While Matthew Weiner’s glossy period drama about 1960s advertising lives up to expectations, it offers far more to Handmaid’s Tale fans than just another stellar performance by Eliabeth Moss (although it has that too). When women try to live lives outside of what is expected of them in a male-dominated society, they are shamed and diminished. This is especially evident in the AMC series. It costs a lot for Mad Men’s women, like Peggy Olson, played by Joan Holloway, played by Christina Hendricks, and Betty Draper, played by January Jones, to define themselves. Because it takes place during a turbulent decade, Mad Men does a better job than any other show at conveying what it’s like to live through history. [Watch on AMC+ or for free on IMDb TV with ads]
5. The Good Fight
When it comes to the Trump era, The Handmaid’s Tale goes for the gloom, while The Good Fight goes for the absurd.
Follow-up to the hit show The Good Wife from Robert and Michelle King follows Christine Baranski’s Diane Lockhart as she joins a predominantly Black law firm that frequently finds itself in politically charged situations. In one episode, a client who may or may not be Melania Trump considers divorcing her husband.
Whether it’s a catchy animated musical sequence about impeachment or Jeffrey Epstein conspiracy theories, The Good Fight will do anything to win. However, the show’s incendiary rage against an unequal justice system is served by the outrageously controlled chaos. The Good Fight takes on corporate feminism and liberals who compromise their principles in order to succeed, delving deeper into the relationship between race and power than The Handmaid’s Tale does. It’s also a lot of fun! It’s a courtroom drama for the post-rules era. [Purchase Paramount+ to view]
If you enjoyed The Handmaid’s Tale but wished there had been more time spent inside Jezebel’s brothel and sex club, take a look at Harlots. Samatha Morton’s Margaret Wells, the brothel madam in 18th-century London, is the focus of this British-American period piece. Most of these women can’t advance in society without sex work, and the show explores how it can be empowering one day and abusive the next. Women are compelled to use their bodies to survive on Harlots, just as they were in The Handmaid’s Tale. Nevertheless, Harlots can also be a soapy, naughty pleasure while delving into the power dynamics of sex work. That it manages to be both serious and a romp is impressive.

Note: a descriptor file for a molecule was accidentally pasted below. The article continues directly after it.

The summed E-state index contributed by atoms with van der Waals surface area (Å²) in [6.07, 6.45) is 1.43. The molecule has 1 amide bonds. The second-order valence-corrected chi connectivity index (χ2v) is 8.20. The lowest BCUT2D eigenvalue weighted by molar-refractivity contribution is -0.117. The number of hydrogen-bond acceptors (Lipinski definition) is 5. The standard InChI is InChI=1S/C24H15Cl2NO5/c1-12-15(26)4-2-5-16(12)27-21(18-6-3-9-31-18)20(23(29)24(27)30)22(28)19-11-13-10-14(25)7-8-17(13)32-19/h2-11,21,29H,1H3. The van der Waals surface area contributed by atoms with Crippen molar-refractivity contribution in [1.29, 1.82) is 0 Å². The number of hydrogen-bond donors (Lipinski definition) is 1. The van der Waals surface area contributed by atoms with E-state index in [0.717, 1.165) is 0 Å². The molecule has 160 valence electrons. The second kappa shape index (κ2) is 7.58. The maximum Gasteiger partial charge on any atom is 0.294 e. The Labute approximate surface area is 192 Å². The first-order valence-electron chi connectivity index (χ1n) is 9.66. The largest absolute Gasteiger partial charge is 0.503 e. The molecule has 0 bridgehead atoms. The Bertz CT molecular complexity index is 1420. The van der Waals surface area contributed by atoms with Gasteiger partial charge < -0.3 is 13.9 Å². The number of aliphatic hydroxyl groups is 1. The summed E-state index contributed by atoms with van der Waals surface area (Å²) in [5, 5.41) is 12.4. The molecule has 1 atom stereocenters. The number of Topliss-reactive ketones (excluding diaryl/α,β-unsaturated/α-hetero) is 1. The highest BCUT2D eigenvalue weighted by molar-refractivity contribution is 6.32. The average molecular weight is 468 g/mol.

It will satisfy your cravings for dystopia as well as sci-fi if you watch The Colony. A near-future Los Angeles is the setting for the USA Network series, which was created by Lost’s Carlton Cuse and Ryan J. Condal. Will Bowman (Josh Holloway), a former FBI agent, and his family, which includes wife Katie (Sarah Wayne Callies), find themselves on opposing sides of the resistance as they struggle to survive. There are plenty of similarities between Colony and The Handmaid’s Tale, as Cuse and Condal envisioned the drama as a metaphor for the Nazi occupation of Paris during World War II. Colony doesn’t care as much about sci-fi explanations as it does about how people feel living under a repressive regime. Both shows serve as metaphors for how people cope when the government turns against them and starts enforcing its will on them. You can see it on Netflix.
For a dystopian thriller that leans more toward young adult, check out Netflix’s Brazilian production 3 percent. When 20-year-olds compete to get to an island paradise, 3 percent follows a diverse group of hopefuls who each enter the competition known as The Process for their own reasons to escape their impoverished home country. It’s like a less violent version of The Hunger Games. It’s also a story fueled by social tensions, like The Hunger Games and The Handmaid’s Tale. 3 percent debunks the myth that the wealthy have the right to oppress those who are less fortunate. Does this sound familiar to you? You can see it on Netflix.